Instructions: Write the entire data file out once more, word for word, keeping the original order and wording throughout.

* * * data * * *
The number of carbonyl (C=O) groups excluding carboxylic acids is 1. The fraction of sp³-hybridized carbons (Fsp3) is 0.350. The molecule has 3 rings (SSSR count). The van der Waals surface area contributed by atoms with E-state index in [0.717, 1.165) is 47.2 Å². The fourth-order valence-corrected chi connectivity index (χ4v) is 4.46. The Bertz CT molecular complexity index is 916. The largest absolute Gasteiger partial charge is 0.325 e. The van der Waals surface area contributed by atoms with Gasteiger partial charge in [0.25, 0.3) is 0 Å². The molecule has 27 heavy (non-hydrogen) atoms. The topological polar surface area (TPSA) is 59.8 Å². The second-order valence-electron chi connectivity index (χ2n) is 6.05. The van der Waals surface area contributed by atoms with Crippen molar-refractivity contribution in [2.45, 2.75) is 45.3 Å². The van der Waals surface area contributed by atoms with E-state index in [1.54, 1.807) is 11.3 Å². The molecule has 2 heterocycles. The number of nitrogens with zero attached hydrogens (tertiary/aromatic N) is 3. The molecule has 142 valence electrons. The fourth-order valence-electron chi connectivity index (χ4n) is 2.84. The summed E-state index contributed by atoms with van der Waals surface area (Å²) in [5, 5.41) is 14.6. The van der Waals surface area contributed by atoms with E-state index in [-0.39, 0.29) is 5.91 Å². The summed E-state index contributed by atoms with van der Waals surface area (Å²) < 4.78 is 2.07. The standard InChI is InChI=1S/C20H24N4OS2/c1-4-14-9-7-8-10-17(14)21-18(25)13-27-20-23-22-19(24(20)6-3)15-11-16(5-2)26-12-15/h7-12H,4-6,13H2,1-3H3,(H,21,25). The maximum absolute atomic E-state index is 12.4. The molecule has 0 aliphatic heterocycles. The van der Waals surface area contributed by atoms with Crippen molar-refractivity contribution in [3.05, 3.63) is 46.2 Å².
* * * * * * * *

The number of carbonyl (C=O) groups excluding carboxylic acids is 1. The fraction of sp³-hybridized carbons (Fsp3) is 0.350. The molecule has 3 rings (SSSR count). The van der Waals surface area contributed by atoms with E-state index in [0.717, 1.165) is 47.2 Å². The fourth-order valence-corrected chi connectivity index (χ4v) is 4.46. The Bertz CT molecular complexity index is 916. The largest absolute Gasteiger partial charge is 0.325 e. The van der Waals surface area contributed by atoms with Gasteiger partial charge in [0.25, 0.3) is 0 Å². The molecule has 27 heavy (non-hydrogen) atoms. The topological polar surface area (TPSA) is 59.8 Å². The second-order valence-electron chi connectivity index (χ2n) is 6.05. The van der Waals surface area contributed by atoms with Crippen molar-refractivity contribution in [2.45, 2.75) is 45.3 Å². The van der Waals surface area contributed by atoms with E-state index in [1.54, 1.807) is 11.3 Å². The molecule has 2 heterocycles. The number of nitrogens with zero attached hydrogens (tertiary/aromatic N) is 3. The molecule has 142 valence electrons. The fourth-order valence-electron chi connectivity index (χ4n) is 2.84. The summed E-state index contributed by atoms with van der Waals surface area (Å²) in [5, 5.41) is 14.6. The van der Waals surface area contributed by atoms with E-state index in [-0.39, 0.29) is 5.91 Å². The summed E-state index contributed by atoms with van der Waals surface area (Å²) < 4.78 is 2.07. The standard InChI is InChI=1S/C20H24N4OS2/c1-4-14-9-7-8-10-17(14)21-18(25)13-27-20-23-22-19(24(20)6-3)15-11-16(5-2)26-12-15/h7-12H,4-6,13H2,1-3H3,(H,21,25). The maximum absolute atomic E-state index is 12.4. The molecule has 0 aliphatic heterocycles. The van der Waals surface area contributed by atoms with Crippen molar-refractivity contribution in [3.05, 3.63) is 46.2 Å².